Today has been crazy for a variety of reasons. I’m stressed and sad and wrung out and my to-do list is a mile long. Our beef got picked up from the processor and I spent a long time this morning emptying out freezer space and brokering transactions, while little children clamored for my time, my body, my attention. Feels ridiculous almost to even be doing something like this while my grandma is still in the dying process and my mom’s world has narrowed in to this emotionally exhausting, complete focus. And, I’m leaving this weekend for our annual craft workshop in southern Missouri and there is no internet access in the building in which we stay, which is some ways will be a nice break and it others is an additional stressor (hard to teach online without online access, after all!). My mom is usually the executive director of this craft workshop, my husband is the assistant director and I teach. Since my mom is in CA, we’re going to have to serve in the director role this year, in the midst of this grief and stress, and that is tough. I’ve got a lot on my plate.
So, when I went down to the woods today, I was only going to stay for a moment—too many people need me to stay for long. I have students with papers due, midterms questions and blah, blah, blah, but I noticed that the dogwoods are finally really blooming. They seem slightly “off” this year, at least in my little space in the woods and the flowers are opening at the same time as the leaves are opening and so they are harder to see and less dramatically white and lacy then the sometimes are. One of the only poems I ever wrote as a kid contained the line, dogwoods strung through the woods like lace. These trees have been a part of my life’s spring landscape for a long time. Instead of staying for only a moment though, the dogwoods lured me down deeper into the woods and I went on a spontaneous little woodswalk, taking pictures of them and slipping around on the rain slick leaves. Something I meant to write about a couple of weeks ago was that I finally discovered the source of the “running water” sound I can hear from the rocks somewhere down below me in the trees. It isn’t coming from the semi-nearby river after all, it is bubbling, chiming, water running underneath the ground, through the rocky cleft down the hills and into the woods. While it sounds like a delightfully, babbling spring, I don’t think it really is one, I think it is really the excess water runoff from the road, making its way down the “gulch,” filtering through the layers of bedrock, and eventually reaching pond, river, or water table. After the rain this morning, I could hear it really clearly.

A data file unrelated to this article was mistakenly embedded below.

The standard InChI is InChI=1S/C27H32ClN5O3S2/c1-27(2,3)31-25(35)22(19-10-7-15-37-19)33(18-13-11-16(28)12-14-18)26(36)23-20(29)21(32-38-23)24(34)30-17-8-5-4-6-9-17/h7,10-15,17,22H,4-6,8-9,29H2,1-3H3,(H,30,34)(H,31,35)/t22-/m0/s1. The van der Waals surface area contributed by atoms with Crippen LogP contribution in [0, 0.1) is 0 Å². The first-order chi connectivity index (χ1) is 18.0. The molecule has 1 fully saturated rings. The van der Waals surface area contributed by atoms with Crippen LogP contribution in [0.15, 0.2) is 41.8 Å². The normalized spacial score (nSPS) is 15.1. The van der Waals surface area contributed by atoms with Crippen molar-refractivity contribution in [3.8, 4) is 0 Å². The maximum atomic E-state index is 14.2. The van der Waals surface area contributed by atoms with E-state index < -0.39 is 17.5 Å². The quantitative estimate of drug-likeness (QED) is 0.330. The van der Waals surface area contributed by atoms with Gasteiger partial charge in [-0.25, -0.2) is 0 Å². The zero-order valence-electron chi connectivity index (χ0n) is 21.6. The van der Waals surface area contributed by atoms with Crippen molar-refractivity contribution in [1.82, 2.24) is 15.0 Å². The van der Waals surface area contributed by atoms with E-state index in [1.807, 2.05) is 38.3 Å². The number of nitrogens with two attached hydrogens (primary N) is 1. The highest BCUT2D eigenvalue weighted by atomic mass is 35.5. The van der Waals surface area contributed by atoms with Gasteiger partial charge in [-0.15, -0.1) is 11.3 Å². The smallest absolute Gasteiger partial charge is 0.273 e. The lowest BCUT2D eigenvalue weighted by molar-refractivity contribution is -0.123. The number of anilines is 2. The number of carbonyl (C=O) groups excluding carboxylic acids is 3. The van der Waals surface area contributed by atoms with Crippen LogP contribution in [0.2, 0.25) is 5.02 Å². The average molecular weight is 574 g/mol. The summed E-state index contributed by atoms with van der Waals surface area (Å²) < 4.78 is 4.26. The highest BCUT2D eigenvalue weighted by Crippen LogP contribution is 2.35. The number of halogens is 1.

This walk felt like a much better use of my time and energy than getting “caught up” with packing and grading. I breathe easier now.
Heavy and wild
Perfect and free
in the trees…
When we’re busy, overburdened, stressed out, we usually forget the healing that natural places bring to us. It’s so nice that your sacred spot “lured” you into rejuvenation.
I just joined your blogsite (is that how you describe what I’m doing here), and so far enjoying your evocation of our Mother tremendously. Thanks
Love and light,